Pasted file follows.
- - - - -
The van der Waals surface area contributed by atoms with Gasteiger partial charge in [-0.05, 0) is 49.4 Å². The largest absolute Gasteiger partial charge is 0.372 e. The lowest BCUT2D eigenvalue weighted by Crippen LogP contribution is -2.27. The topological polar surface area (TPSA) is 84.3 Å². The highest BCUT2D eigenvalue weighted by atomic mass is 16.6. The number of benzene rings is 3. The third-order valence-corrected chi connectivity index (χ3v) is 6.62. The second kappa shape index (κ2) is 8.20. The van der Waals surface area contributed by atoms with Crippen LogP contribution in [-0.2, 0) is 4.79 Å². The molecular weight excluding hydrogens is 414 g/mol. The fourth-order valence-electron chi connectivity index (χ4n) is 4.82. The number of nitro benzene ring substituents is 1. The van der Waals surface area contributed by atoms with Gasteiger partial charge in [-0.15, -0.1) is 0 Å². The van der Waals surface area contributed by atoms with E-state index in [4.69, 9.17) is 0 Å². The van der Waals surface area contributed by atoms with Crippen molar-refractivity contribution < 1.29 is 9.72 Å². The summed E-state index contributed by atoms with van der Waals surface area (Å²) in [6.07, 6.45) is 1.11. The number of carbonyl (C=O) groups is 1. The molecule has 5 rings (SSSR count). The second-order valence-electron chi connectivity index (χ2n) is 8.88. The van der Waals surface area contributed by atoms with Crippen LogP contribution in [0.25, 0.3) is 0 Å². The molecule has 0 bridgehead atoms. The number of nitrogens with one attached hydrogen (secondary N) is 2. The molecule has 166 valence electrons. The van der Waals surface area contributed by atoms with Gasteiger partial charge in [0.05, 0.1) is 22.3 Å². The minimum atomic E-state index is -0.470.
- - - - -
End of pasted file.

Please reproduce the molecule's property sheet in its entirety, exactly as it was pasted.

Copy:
The van der Waals surface area contributed by atoms with Gasteiger partial charge in [-0.05, 0) is 49.4 Å². The largest absolute Gasteiger partial charge is 0.372 e. The lowest BCUT2D eigenvalue weighted by Crippen LogP contribution is -2.27. The topological polar surface area (TPSA) is 84.3 Å². The highest BCUT2D eigenvalue weighted by atomic mass is 16.6. The number of benzene rings is 3. The third-order valence-corrected chi connectivity index (χ3v) is 6.62. The second kappa shape index (κ2) is 8.20. The van der Waals surface area contributed by atoms with Crippen LogP contribution in [-0.2, 0) is 4.79 Å². The molecular weight excluding hydrogens is 414 g/mol. The fourth-order valence-electron chi connectivity index (χ4n) is 4.82. The number of nitro benzene ring substituents is 1. The van der Waals surface area contributed by atoms with Gasteiger partial charge in [-0.15, -0.1) is 0 Å². The van der Waals surface area contributed by atoms with E-state index in [4.69, 9.17) is 0 Å². The van der Waals surface area contributed by atoms with Crippen molar-refractivity contribution < 1.29 is 9.72 Å². The summed E-state index contributed by atoms with van der Waals surface area (Å²) in [6.07, 6.45) is 1.11. The number of carbonyl (C=O) groups is 1. The molecule has 5 rings (SSSR count). The second-order valence-electron chi connectivity index (χ2n) is 8.88. The van der Waals surface area contributed by atoms with Crippen LogP contribution in [0.25, 0.3) is 0 Å². The molecule has 0 bridgehead atoms. The number of nitrogens with one attached hydrogen (secondary N) is 2. The molecule has 166 valence electrons. The van der Waals surface area contributed by atoms with Gasteiger partial charge in [0.05, 0.1) is 22.3 Å². The minimum atomic E-state index is -0.470.